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Safer Clinical Systems (SCS) phase II

The Safer Clinical Systems Programme

A million people use healthcare services each day and the vast majority are treated without incident. However studies suggest that one in 10 patients admitted to hospital will experience some form of harm during their stay. In nearly every case, the problem is caused by unreliable healthcare systems and processes. That is why the Safer Clinical Systems programme (sponsored by the Health Foundation) tested and demonstrated improvements to healthcare systems to make care safer. Safer Clinical Systems was a five-year programme which took a fresh and proactive approach to safety improvement. Rather than waiting until a problem occurred, the programme helped healthcare teams proactively identify potential safety breaches, enabling them to build better, safer healthcare systems. Phase I of the programme began in 2008, with four project teams identifying problems with current clinical systems and working to develop and test improvement interventions. Phase II of the programme began in January 2011 and the team, led by Warwick Medical School, supported eight healthcare organisations to implement and test the defined approach developed in Phase I. This work focused on improving systems in two key areas: handover of clinical information, and prescribing. Phase II formally finished at the end of January 2014, but further work may be undertaken to embed and sustain the improvements made within the clinical teams.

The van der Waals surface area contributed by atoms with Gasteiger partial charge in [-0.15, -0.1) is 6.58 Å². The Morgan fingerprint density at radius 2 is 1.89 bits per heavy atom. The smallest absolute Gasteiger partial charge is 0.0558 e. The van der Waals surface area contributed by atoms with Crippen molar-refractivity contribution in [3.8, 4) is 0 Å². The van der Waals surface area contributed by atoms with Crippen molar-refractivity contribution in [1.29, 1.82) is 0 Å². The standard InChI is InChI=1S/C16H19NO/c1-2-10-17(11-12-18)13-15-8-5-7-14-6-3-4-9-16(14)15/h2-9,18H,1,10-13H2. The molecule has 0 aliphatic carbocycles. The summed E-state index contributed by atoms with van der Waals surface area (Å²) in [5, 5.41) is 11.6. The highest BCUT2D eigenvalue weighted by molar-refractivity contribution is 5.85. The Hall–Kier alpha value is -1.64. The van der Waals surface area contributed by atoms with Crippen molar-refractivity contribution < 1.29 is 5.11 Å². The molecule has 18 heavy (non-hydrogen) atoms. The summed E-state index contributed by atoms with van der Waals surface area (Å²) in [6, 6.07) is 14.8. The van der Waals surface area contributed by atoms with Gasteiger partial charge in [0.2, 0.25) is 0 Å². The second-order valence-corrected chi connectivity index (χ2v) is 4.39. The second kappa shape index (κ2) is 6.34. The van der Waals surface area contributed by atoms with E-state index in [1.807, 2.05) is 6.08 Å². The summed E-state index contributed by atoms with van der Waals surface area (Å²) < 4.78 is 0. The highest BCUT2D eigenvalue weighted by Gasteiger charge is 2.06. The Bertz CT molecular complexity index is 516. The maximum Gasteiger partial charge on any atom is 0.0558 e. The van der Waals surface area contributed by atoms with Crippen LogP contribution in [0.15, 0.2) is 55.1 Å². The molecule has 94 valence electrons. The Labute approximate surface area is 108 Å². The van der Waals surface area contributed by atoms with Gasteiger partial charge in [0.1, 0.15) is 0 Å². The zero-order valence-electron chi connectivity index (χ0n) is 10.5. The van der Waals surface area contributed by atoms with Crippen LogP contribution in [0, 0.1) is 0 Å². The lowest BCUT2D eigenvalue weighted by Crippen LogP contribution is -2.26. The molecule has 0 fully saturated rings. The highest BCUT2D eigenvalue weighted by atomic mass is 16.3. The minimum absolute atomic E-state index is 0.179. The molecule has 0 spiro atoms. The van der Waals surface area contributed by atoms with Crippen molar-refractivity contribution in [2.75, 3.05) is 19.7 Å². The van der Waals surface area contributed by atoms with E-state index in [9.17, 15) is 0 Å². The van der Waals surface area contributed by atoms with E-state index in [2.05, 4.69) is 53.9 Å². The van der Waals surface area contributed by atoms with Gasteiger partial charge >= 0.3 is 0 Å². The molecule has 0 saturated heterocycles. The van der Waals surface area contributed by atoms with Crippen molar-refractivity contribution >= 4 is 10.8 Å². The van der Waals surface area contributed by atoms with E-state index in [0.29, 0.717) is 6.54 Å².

The Safer Clinical Systems Approach

The safer clinical systems approach is based on systems thinking. Systems thinking is an approach to understanding how things work together - how things influence each other within a process, an organisation or any structure with a common purpose, and how to appreciate the complexity of the wider system. It is now well recognised within healthcare that, when things go wrong for a patient, the fault rarely lies with individual practitioners, but rather with the system in which they work. By taking a systems approach, we can begin to identify the elements of a care process which may be adversely affecting safety. This means focusing on the systems that support care as well as on the care delivery itself as provided by clinicians.

The work undertaken in Phase II consisted of the following four key steps which, at a high level, form the basis of the Safer Clinical Systems approach:

  • Defining the pathway that is the focus of the Safer Clinical Systems project and its context
  • Diagnosing the system to demonstrate the reliability and risks of the existing system
  • Options selection, appraisal and planning of interventions
  • System improvement cycles

Useful Links

Health Foundation webpage

Official webpage (accessible by password)

The research team was:

Prof Matthew Cooke (Principal Investigator)

Dr Rosemary Jarvis